• affluence;
  • extra-territoriality;
  • mobility;
  • secession;
  • social elites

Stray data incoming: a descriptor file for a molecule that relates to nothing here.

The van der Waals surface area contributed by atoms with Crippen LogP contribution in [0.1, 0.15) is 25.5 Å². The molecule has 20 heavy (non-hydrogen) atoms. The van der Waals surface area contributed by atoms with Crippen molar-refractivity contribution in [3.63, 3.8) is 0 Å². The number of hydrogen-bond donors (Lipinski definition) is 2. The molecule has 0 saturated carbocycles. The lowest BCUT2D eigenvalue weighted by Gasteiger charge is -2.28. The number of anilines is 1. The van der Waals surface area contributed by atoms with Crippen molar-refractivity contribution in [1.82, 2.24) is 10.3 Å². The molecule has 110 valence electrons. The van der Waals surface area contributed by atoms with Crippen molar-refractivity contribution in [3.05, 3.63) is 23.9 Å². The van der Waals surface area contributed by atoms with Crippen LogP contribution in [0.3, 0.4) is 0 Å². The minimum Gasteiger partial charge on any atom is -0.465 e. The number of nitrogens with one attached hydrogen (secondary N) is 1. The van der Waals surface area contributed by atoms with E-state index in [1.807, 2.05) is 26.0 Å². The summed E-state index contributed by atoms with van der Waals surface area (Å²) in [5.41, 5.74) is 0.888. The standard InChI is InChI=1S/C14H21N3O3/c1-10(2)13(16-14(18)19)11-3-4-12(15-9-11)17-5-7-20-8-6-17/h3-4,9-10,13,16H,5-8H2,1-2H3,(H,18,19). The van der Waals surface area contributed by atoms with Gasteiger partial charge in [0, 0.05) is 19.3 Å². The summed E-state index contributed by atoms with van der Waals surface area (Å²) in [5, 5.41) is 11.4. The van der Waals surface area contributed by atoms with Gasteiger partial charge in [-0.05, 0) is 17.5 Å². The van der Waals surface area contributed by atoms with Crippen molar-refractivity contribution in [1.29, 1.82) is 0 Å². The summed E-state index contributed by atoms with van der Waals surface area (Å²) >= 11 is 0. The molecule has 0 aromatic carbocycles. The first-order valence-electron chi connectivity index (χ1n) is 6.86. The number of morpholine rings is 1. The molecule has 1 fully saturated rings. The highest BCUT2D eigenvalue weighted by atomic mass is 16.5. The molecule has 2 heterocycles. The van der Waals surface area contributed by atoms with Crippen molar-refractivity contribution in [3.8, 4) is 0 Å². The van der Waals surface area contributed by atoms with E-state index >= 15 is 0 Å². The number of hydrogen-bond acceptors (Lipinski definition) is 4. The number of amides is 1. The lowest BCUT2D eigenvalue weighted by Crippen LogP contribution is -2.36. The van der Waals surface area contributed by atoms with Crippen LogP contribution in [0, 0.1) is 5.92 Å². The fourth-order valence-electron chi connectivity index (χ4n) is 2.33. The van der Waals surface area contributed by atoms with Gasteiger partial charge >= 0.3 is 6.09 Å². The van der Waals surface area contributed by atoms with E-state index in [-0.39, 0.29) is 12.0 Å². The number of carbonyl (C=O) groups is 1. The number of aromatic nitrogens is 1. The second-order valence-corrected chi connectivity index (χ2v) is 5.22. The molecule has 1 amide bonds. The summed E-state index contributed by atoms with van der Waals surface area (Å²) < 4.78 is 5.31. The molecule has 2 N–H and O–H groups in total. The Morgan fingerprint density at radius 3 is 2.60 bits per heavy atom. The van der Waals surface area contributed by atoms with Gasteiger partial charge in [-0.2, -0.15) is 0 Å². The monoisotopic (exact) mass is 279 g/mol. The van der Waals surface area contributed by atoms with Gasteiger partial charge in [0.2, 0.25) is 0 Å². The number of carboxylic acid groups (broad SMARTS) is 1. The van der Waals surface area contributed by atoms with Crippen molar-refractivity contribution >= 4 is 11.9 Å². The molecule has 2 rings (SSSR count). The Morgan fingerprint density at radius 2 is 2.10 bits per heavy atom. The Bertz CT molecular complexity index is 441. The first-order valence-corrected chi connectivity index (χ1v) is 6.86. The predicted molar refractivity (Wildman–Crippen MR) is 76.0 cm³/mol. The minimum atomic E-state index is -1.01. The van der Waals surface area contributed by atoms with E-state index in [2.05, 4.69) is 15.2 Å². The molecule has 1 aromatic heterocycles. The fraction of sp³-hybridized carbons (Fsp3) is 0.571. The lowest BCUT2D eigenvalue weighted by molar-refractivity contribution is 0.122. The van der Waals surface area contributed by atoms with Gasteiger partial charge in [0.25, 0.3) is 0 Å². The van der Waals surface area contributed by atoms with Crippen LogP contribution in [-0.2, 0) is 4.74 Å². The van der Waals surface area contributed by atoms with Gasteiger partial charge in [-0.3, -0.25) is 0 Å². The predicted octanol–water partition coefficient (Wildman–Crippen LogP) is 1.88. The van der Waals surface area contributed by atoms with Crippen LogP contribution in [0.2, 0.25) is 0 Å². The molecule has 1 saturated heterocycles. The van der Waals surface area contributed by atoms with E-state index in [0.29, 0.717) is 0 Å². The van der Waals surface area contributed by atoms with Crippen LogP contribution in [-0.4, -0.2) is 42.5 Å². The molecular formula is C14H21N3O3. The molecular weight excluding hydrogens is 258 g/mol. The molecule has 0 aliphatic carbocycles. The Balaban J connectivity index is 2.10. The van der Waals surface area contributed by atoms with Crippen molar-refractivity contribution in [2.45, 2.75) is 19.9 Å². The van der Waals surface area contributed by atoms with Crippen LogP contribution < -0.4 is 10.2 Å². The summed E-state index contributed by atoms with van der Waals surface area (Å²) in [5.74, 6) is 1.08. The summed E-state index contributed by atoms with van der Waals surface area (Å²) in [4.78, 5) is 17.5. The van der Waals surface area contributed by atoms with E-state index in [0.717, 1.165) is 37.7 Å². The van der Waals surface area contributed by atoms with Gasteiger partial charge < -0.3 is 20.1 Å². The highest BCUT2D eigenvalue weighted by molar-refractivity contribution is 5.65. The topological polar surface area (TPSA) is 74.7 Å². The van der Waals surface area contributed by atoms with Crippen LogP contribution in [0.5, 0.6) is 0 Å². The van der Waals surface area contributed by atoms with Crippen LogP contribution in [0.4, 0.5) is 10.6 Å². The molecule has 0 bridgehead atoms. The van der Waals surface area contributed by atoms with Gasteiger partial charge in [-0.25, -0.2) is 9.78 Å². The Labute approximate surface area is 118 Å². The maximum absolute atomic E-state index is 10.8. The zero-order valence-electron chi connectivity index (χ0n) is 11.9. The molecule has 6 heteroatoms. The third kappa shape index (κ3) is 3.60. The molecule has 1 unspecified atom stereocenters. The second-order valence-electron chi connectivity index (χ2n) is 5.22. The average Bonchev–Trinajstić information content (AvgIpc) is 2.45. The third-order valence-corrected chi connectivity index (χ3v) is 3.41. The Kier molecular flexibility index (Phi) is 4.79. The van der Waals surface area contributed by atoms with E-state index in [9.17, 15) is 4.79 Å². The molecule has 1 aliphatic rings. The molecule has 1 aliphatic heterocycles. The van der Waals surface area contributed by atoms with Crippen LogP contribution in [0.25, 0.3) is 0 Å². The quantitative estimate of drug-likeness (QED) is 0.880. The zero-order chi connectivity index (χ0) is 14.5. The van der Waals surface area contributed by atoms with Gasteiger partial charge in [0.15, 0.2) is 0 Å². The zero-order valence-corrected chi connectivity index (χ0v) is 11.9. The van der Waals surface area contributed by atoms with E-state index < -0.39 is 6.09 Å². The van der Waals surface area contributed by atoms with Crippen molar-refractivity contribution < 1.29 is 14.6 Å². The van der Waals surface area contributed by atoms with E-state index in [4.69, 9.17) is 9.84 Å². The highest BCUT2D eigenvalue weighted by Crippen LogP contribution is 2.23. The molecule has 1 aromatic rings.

Abstract:  A quarter century of financial deregulation, robber-baron corporatism and growing income polarisation has enabled the spatial partitioning of urban space into new and complex arrangements of micro-neighbourhood governance and privatism. These archipelagos of fortress homes and neighbourhoods increasingly lie outside the spaces of conventional state and city government. Yet while residential spaces of urban affluence have been unable to fully remove contact with the social diversity of the public realm, nomadic forms of super-affluence, flowing around a global–national urban system, have generated a form of networked extra-territoriality—a social space decoupled from the perceived risks and general dowdiness of the social world beneath it. This paper examines this space via the curious case of The World, a large residential cruise ship which, as its name suggests, roams the oceans and ports of the globe. Our title is taken from the name given to Japanese paintings of the new affluence and fantasy of life lived by the affluent and artists in late nineteenth century Japanese cities (O Ukiyo E, or pictures of the floating world). We suggest that The World forms a similarly disconnected realm, not only literally afloat, also detached from the reality of a world that has been strategically left behind.